I rented a canoe for 10 Euros and here I met Txomin, who briefly explained the choices. I could go alone, with a companion, with friends or join a guided trip. I decide on the last option in order to discover more. The trip starts next to the Maritime Museum, where we learned about the safety regulations and how to paddle the canoe. Sensitive to the cold water, I squeezed into a wetsuit provided by the company, and we took to the water with the qualified guides. We stopped at each bridge and listened to interesting stories. The reflections of the sun on the estuary water shone onto the surrounding buildings with a special light. With just one sunbeam everything lights up and the colours shine, this is the moment when Bilbao is at its prettiest, as if to show off its charms.
From my canoe I looked on in delight. We went below Deusto Bridge where we got a close-up view of the two tunnels full of pulleys that were used to open the bridge for the large cargo ships. The group oohed and aahed. It is impressive, as is the Iberdrola Tower viewed from the water, or the Guggenheim Bilbao Museum, the seven buildings that form the Isozaki Atea with the two main ones marking the horizon, Calatrava bridge, beautiful from below, the City Hall...
Many of the most characteristic buildings in the city can be seen during this trip, but it was San Mamés, the stadium of Athletic Club, Bilbao's football team, that prompted the most questions – and photos. With an impressive career and the honour of being a club that belongs only to its members, and in which, moreover, only local players can play, rather than a club, it is an example of how to do things well.
Txomin told us how, at the end of the 19th century, the English who were working at the ports of Bizkaia would get together to play football, a virtually unknown sport in the Peninsula at that time. The interest of the young men from Bilbao was aroused together with a desire to play, and that's how the Athletic Club was started in 1898, although it was not formally founded until 1901. Since then, it has made history for many reasons, including eight League titles. Go for it, Athletic!
At the end of the trip, we played in the clean waters of the estuary. We said our goodbyes and I promised myself that I would return to repeat the outing by night, with trips running every Friday.
Exercise makes you hungry and I was dying to try the pintxos in the Old Town, also known as the place where it all began: the Seven Streets, a tourist area worth a visit as it still maintains all the traditions and hallmarks of the city. After leaving the canoe and saying goodbye, I headed off to the lanes that have witnessed the growth of this city. This is the perfect place to lose yourself, wandering around and enjoying some of the classic pintxos washed down with a zurito (a small beer), a kalimotxo (wine with coke, the favourite of many young people), a cider, a txakoli or a good Rioja Alavesa wine. Or order 'agua de Bilbao' (Bilbao water), in other words, a glass of cava as it is known by the locals because, according to the saying 'here champagne is drunk like water'.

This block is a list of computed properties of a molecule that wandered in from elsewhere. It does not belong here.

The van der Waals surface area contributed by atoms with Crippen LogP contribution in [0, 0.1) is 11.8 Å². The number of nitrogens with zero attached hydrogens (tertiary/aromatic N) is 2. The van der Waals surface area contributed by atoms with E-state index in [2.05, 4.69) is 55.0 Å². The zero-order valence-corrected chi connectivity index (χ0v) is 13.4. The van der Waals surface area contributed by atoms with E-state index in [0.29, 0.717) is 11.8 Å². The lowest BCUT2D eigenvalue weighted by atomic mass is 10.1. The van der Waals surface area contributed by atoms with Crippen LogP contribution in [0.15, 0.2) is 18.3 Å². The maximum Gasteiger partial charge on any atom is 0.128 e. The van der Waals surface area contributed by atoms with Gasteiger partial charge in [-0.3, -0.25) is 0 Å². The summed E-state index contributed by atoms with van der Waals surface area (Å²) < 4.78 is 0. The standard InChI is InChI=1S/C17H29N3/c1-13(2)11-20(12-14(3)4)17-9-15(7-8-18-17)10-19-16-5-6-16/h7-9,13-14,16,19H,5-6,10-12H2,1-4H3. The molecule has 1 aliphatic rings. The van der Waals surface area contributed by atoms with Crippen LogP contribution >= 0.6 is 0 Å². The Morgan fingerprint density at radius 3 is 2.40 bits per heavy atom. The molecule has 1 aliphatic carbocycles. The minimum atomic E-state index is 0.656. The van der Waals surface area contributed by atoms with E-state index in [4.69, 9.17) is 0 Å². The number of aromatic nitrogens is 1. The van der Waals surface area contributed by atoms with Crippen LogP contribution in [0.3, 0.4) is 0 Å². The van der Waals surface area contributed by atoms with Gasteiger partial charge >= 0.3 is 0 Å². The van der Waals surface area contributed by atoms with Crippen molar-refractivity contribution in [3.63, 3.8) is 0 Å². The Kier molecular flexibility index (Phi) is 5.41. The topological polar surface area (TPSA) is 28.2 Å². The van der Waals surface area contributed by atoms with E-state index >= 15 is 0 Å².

After several pintxos with their corresponding brews, I fancied something sweet and there is much to choose from. For example, a carolina, the creation of a confectioner whose daughter loved meringue and who made her a basketful of meringue. The little girl was called Carolina, of course, and that's how the confectioner named his creation, which is now popular in coffee-shops all over the city. But my favourite is the butter ball, a brioche filled with cream, fattening but delicious.
I think that in just 25 years, with the industrial reconversion, Bilbao has become a magnificent city of services, turning its economy right around. It has done it well, with intelligence and effort. Thousands of tourists descend on Bilbao to sample its delights. The city is welcoming and this is visible in the multicultural nature of the old quarter, without losing the slightest bit of its Basque soul.
Although Bilbao has sloughed off its old skin, its spirit continues to thrive, drawing people in like a magnet. The people themselves make sure it is kept alive. The best-known trait of the Bilbao people is that they consider their city, affectionately known as the Botxo (meaning hole or cavity in Basque, referring to the narrow valley surrounded by mountains), the best in the world. This heartfelt pride has given rise to a multitude of jokes that they themselves smugly recount. The Bilbao dictionary itself says: 'the native of Bilbao is known for their elegant dress, and on the slightest occasion, for wearing the Athletic t-shirt, for being a show-off and for the vocabulary they use'. Personally, after my visits to the city, I believe that what they have is a deep love for their city and, what's more, a sarcastic sense of humour and refined sense of irony. The inhabitants describe it as a txirene personality, meaning fond of a laugh and eccentric. A txirenada, for example, would be to say something that everyone knows:
God was not only Basque, but was born in Bilbao.